About a month ago, Google search guru Matt Cutts let it ‘slip’ at a mainstream search conference that Google would begin actively seeking out and devaluing sites that over-optimized their web pages, referring to the on-page user experience.
This week, Google made it official with its announcement that a change in its search algorithm would punish sites that violate the company’s quality guidelines. Appropriately, the announcement was headlined ‘Another step to reward high-quality sites’.
From the Google announcement:
The opposite of “white hat” SEO is something called “black hat webspam” (we say “webspam” to distinguish it from email spam). In the pursuit of higher rankings or traffic, a few sites use techniques that don’t benefit users, where the intent is to look for shortcuts or loopholes that would rank pages higher than they deserve to be to be ranked.
Now would be a good time to reassess your on-page SEO for potential problems. An easy place to start is with your use of keywords on your pages.
What is keyword over-optimization?
You’ve probably seen it in your web browsing. Some are more obvious than others:
- Title tags that are laden with keywords.
Example: Glenview real estate, real estate in Glenview, Glenview homes for sale
- Multiple links to the same page.
Many times a web page will link to the same internal web page using different keyword-rich anchor text, or in blatant cases – the same anchor text over and over again. It’s pretty well documented that search engines only give SEO credit to a link once on a page, and they associate the link with the anchor text of the first link. Red flag.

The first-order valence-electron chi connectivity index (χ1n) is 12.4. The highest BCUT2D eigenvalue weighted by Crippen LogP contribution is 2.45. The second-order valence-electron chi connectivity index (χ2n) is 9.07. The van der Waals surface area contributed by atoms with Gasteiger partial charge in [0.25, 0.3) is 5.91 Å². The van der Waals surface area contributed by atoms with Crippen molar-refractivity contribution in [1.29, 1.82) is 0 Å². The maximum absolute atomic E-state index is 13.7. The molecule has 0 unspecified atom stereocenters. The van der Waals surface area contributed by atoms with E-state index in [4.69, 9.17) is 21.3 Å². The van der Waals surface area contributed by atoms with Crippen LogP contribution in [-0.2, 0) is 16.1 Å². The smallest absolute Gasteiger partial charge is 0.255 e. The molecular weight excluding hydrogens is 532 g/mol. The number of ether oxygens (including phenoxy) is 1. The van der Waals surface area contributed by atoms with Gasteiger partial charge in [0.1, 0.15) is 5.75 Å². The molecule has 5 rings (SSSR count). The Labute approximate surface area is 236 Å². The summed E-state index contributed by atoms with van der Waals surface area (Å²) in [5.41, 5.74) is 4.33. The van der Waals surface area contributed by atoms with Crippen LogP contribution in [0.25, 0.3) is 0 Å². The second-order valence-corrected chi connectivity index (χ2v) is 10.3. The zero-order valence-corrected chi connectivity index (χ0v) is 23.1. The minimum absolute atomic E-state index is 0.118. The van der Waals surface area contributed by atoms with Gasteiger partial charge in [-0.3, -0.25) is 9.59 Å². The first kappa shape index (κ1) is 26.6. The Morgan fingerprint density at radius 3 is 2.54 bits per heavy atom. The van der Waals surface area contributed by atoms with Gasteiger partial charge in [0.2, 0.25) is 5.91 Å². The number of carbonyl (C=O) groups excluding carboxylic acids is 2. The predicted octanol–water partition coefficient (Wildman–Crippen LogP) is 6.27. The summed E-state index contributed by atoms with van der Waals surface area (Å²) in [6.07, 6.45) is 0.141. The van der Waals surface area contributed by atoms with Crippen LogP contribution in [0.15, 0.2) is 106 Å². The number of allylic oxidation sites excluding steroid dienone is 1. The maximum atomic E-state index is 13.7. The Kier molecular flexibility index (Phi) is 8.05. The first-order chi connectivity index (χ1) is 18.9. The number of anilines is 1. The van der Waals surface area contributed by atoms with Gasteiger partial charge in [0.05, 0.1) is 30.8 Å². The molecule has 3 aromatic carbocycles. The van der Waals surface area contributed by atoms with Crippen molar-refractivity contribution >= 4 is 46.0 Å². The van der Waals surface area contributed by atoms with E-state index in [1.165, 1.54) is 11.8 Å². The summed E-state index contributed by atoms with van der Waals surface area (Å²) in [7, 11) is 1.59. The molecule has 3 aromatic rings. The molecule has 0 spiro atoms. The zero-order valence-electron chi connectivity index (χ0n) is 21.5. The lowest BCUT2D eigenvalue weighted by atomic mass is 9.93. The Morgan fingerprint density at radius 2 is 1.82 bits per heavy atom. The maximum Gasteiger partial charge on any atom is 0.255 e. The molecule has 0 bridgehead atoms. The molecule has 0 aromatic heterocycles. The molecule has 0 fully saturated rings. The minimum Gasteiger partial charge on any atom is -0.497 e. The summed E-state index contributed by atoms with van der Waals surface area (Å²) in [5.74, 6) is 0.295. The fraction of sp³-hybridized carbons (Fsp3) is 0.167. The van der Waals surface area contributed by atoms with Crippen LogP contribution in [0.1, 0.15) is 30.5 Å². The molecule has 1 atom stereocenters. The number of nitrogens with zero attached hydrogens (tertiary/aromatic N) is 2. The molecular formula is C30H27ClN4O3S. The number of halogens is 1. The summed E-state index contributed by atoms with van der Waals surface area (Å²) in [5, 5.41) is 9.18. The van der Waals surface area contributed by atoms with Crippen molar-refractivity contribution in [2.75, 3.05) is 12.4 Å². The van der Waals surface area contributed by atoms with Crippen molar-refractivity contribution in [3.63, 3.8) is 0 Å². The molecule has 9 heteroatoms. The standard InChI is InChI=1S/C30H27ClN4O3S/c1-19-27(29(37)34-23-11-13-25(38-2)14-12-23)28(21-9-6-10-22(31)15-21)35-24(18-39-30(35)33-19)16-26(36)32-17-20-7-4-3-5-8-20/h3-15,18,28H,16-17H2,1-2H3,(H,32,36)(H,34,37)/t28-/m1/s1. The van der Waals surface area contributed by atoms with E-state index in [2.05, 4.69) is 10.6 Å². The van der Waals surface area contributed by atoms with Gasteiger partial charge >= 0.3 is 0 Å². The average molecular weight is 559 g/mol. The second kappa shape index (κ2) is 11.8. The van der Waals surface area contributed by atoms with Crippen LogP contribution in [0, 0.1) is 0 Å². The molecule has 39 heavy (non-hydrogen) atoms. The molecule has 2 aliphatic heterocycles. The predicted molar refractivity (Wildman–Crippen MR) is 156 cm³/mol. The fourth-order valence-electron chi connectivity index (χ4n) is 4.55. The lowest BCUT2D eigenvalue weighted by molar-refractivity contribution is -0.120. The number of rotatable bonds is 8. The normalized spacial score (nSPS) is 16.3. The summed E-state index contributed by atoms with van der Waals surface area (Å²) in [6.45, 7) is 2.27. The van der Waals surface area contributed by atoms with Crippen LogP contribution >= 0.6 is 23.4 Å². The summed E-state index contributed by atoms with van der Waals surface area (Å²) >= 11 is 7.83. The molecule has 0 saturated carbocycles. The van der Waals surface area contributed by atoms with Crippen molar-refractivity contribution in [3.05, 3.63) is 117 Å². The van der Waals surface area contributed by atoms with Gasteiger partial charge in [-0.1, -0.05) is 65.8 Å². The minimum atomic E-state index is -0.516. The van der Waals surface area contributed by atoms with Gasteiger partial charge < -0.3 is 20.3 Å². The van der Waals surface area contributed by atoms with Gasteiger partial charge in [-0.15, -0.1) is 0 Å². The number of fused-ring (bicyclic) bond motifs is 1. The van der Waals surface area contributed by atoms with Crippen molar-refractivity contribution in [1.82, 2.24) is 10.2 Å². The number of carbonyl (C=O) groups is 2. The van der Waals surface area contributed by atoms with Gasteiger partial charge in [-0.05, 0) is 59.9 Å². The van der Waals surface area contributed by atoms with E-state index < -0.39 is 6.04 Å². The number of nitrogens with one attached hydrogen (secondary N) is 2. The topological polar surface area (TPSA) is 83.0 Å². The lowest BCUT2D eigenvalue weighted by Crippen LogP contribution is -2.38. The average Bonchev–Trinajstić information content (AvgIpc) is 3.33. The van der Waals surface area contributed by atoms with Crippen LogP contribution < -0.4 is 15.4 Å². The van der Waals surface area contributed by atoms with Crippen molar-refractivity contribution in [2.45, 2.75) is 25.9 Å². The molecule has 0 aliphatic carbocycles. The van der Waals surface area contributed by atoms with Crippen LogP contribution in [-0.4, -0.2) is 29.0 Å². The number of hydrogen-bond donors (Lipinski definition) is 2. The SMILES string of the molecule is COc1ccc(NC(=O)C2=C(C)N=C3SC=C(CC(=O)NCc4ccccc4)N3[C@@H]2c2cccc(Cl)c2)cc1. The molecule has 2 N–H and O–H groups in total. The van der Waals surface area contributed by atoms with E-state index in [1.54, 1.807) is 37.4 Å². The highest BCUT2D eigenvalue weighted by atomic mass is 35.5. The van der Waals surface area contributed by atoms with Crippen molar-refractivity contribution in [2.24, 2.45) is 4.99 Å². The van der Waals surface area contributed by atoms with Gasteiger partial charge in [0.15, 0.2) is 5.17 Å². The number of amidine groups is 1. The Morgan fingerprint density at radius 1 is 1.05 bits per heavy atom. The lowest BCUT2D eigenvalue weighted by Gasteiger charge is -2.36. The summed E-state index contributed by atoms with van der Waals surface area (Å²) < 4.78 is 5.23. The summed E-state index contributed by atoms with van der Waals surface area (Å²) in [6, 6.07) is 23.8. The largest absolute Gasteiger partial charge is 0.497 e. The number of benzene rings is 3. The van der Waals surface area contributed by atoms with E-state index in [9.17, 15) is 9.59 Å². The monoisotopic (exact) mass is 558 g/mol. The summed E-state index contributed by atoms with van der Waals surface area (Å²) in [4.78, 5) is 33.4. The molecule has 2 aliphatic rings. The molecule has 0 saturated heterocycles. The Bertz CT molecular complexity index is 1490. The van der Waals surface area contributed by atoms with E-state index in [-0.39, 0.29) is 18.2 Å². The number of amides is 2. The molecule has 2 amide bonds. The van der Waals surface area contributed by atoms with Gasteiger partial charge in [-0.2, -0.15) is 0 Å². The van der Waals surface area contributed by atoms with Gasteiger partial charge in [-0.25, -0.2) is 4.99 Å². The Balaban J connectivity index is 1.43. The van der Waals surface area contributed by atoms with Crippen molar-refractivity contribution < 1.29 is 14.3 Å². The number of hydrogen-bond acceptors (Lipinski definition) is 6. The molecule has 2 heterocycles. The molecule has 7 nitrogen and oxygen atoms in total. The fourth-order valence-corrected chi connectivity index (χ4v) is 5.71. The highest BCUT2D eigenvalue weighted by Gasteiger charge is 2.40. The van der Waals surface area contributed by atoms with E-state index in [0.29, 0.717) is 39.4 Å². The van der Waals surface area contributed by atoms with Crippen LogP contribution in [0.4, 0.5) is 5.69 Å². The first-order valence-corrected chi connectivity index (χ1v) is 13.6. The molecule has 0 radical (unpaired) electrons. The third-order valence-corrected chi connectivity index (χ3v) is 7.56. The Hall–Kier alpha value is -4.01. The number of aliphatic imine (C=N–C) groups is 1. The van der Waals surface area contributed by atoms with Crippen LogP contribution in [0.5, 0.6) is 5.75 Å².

- Link-filled footers.
Many inexperienced SEOs can’t resist the notion to fill the footer with links that contain every possible related keyword or keyword phrase to their site. Not good. Footers should contain links that users are likely to click. Another red flag.
- Keyword stuffing in your content blocks.
If your blog post or article reads a little spammy, it is. If you’re inserting keywords in an unnatural way, you’re keyword stuffing.
Check out this page and count the number (ctrl+F) of times the phrase ‘Real estate SEO’ is used. I counted them for you – 43 times. Webspam.
There are many more backlink-related violations to this over-optimization issue that are more technical. But suffice it to say that if you are considering, or your web consultant is endorsing this kind of keyword use, it’s in your best interest to step back.